Why I would happily spend 3€ on every photograph I’ll take.

by Jens Lennartsson

Imagine every photo you shoot will set you back about 3€. I mean, every time you click the button it will cost you. It might not strike you as a huge amount of money but do a quick count; how many photos do you shoot every day — with your phone or your camera?

And not only that. Unless you keep out of direct sunlight but make sure you have enough light and think about how you act and what you do for an hour after the picture is taken — it will turn out like crap. Hell, most of the time it will be like nothing you expected any way.

Why would any photographer wanna work like that?

I went to Berlin for a weekend a short while ago. I’ve wanted to go there for quite some time. Everyone’s been telling me ”Whoa, you are so artistic and creative — you HAVE to go there because everyone is so artistic and creative there ”. Well, thank you and I will.

So, I finally went to this ”creative heaven on Earth”. I could bore you with all the cool people, concept stores and how Damien Rice ended up playing a private concert in my hotel lobby the last night — but I will stick to the topic (paying a lot of money for each photo you snap).

Polaroids ©Jens Lennartsson

I wanted to get one of those foldable Polaroid SX-70s for as long as I can remember. Probably because Polaroid managed to do the same thing as Apple; make you wanna have something without really knowing why. It IS a pretty bad-ass looking camera. And of course I found one in Kreuzberg, Berlin, one of the cities with highest hipsters per capita in the world.

I hadn’t sold any article ideas before I left, my idea was to shoot and take notes and craft the pitches when I came back. But I decided to leave my DSLR in the hotel room and shoot with the Polaroid.

Related post: 6 things that SHOULD take photographers time to accomplish

It was nothing less than a struggle, I’ll tell you that. In 2009, Polaroid discontinued the production of instant film. But a few years later, a group of enthusiasts founded ‘The Impossible Project’ and re-launched the production. Though they are constantly working on improving the quality of the film, it is still a long way to go.

Here’s a a few things you have to keep in mind if shooting ”modern day” Polaroids:

  1. Shield it from any kind of light during the first minute, otherwise it will turn out overexposed and yellow.
  2. Keep it in a pocket/box/other dark place for at least an hour. Takes about 40 min to fully develop. Instant photo, uh?
  3. If the temperature is too low, keep it in your pocket close to your body. It doesn’t like cold climate.
  4. If the temperature is too high, eeeeh, maybe keep a cold beer in your pocket? It doesn’t like a warm climate.
  5. Make sure you exposure compensate correctly. There’s a plastic wheel for that.
  6. The photos are gonna turn out yellow whatever you do. Put a blue filter in front of the lens, that will help. But it is probably gonna turn out yellow anyway.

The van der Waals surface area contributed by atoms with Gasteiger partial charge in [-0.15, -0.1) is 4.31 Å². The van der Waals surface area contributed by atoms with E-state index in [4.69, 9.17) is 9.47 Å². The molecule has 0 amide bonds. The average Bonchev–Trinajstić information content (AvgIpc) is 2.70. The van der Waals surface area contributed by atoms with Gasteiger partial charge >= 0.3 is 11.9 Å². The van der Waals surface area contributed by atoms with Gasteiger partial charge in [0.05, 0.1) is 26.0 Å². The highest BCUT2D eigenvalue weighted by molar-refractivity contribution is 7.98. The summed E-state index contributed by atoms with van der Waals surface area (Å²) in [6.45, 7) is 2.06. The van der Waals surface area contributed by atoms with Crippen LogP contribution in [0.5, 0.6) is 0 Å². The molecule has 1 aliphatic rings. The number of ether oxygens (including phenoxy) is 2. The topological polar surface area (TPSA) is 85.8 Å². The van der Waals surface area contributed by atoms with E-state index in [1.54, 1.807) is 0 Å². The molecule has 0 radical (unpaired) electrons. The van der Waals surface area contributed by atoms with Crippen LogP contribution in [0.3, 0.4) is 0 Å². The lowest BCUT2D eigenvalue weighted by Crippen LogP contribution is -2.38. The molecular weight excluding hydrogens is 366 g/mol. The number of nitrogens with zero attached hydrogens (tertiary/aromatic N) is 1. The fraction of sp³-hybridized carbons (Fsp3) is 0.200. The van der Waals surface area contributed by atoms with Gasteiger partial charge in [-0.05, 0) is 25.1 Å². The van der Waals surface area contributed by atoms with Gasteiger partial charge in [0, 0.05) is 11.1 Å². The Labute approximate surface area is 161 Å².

When I went out the first time, strolling along Oranienstraße in Kreuzberg I had my first revelation. My brain is always on the look-out for motifs, people with interesting features or light hitting a interesting surface in a beautiful way. Whenever I see something that might end up being a great photo, I shoot it. It is kinda like I’m thinking ”I can as well take the picture, maybe it’s good”. I am reckless. I spend photos like they’re worth nothing. Because it doesn’t cost me anything. But now, with my newly purchased analogue Instagram-camera (with an eight pack of shots, worth 20€) I had to weigh every photo before taking it. Is it worth 3€? Is it really THAT good? I started to care about every photo I was about to take.

Picking up your phone to Google every question you have instead of discussing it with each other probably makes us dumb as a bag of hammers in the long run and having a map app accessible in your phone will most certainly make our sense of locality practically disappear in a few decades. In the same way being able to shoot thousands of photos a day will make the creative chunk of our brain that knows about the golden spiral and the rule of thirds wither and f*cking die.

Polaroids ©Jens Lennartsson

There is a saying that goes something like this

If you give a thousand monkeys a thousand typewriters and wait long enough, one of them will almost surely produce the complete works of Shakespeare.

Don’t be a monkey!

Every shot in that first pack of film I shot turned out crap. Too yellow, underexposed, overexposed, too blue, out of focus etcetera. And it was an amazing feeling!

I’m able to shoot super sharp portraits good enough to put in print, with my phone. It is so smart that it knows what the colors are supposed to look like and even tell if I’m shooting head on into the sun. But I am a photographer. Everyone is able to buy a decent camera today and that piece of plastic will basically take the photos for them. So if you and me are going to be able to compete with everyone else, we will have to start thinking. To stay creative, to know out craft and trade, within and without.

Written by Jens Lennartsson — Traveler, Photographer, Minimalist.

This first appeared on my blog about the human part of photography, The Zen Photographer.

PS. Impossible Project just released a new black an white film that do not need shielding and will develop in a few minutes. They have managed to get a hold of an old, retired Polaroid employee and finally have been able to pin down the formula that Polaroid used in the original. And I happened to run into a guy in Berlin, who was one of the photographers that field tested the Impossible films when they started to make it. He mentioned for me that there will be a new version of the color film out soon!

Originally published at thezenphotographer.com on March 30, 2015.